What is Docker?

What is Docker?

The Meat

Docker is a tool designed to make it easier to create, deploy, and run applications by using containers. Containers allow a developer to package up an application with all of the requirements, such as libraries and other dependencies, and ship it all out as one package. By doing so, thanks to the container, the developer can be assured that the application will run on any other machine regardless of any customized settings that machine might have that could differ from the machine used for writing and testing the code.

Docker (and container system in general) are commonly confused with virtual machines. But unlike a virtual machine, rather than creating a whole virtual operating system, Docker allows applications to use the same Linux kernel as the system that they’re running on and only requires applications be shipped with things not already running on the host computer. This gives a significant performance boost and reduces the size of the application. You can learn more about containers here.

Because all the work is done to prepare the project within the container on it’s extremely useful in development as well as production to spinning up disposable services a single line such as

docker run -p '5432: 5432' -e POSTGRES_PASSWORD=mysecretpassword -d postgres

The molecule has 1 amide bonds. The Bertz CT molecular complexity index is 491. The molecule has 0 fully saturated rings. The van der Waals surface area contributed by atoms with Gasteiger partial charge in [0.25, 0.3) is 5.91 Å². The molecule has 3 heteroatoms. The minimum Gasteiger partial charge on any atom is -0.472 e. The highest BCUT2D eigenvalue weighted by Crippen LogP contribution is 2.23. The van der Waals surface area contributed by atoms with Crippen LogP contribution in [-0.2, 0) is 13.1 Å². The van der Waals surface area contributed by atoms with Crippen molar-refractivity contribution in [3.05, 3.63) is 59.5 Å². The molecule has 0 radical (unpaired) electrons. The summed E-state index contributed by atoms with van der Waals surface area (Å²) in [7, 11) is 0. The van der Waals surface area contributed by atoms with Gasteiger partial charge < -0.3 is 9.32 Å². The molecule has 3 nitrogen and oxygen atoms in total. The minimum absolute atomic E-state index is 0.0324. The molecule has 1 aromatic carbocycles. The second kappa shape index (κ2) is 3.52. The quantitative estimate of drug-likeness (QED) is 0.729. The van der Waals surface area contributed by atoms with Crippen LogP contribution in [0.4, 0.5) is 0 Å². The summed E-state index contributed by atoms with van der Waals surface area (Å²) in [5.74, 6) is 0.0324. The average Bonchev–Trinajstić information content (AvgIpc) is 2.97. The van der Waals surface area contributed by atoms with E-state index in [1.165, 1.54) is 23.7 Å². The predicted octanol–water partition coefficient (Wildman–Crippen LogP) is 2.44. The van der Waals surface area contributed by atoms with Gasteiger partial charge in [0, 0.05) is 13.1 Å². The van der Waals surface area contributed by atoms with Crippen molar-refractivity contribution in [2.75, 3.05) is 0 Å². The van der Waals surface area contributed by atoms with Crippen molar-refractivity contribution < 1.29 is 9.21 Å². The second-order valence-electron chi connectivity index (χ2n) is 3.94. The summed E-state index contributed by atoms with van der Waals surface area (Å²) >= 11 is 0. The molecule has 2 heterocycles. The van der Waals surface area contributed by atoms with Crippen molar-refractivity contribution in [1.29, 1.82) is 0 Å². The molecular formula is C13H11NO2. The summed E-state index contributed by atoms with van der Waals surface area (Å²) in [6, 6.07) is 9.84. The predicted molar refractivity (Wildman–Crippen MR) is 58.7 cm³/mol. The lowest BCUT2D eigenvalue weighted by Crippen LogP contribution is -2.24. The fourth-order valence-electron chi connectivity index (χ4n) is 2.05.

will setup a running postgres server ready to accept connections, this can be done with most tools and apps like mysql, wordpress, and drupal.

The Potatoes

Containers are just scratching the surface of docker, it also supports docker volumes which isolates data and docker network which allow containers to run on entirely isolated and private networks, with set ports between them adding an extra layer of protection.

Docker Compose

Docker Compose is by far my most loved feature of docker, it allows me to create an entire development or live environment with all the moving parts, all private networks and volumes (mounting local files for testing) by using a single config file: docker-compose.yml. This can mirror or even be used in production,  removing the “it works on my environment” argument from the equation.

Here’s an example docker-compose.yml to spin up a simple wordpress

version: '3.3'

services:
  db:
    image: mysql:5.7
    volumes:
      - db_data:/var/lib/mysql
    restart: always
    environment:
      MYSQL_ROOT_PASSWORD: somewordpress
      MYSQL_DATABASE: wordpress
      MYSQL_USER: wordpress
      MYSQL_PASSWORD: wordpress

  wordpress:
    depends_on:
      - db
    image: wordpress:latest
    ports:
      - "8000:80"
    restart: always
    environment:
      WORDPRESS_DB_HOST: db:3306
      WORDPRESS_DB_USER: wordpress
      WORDPRESS_DB_PASSWORD: wordpress
    volumes:
      db_data: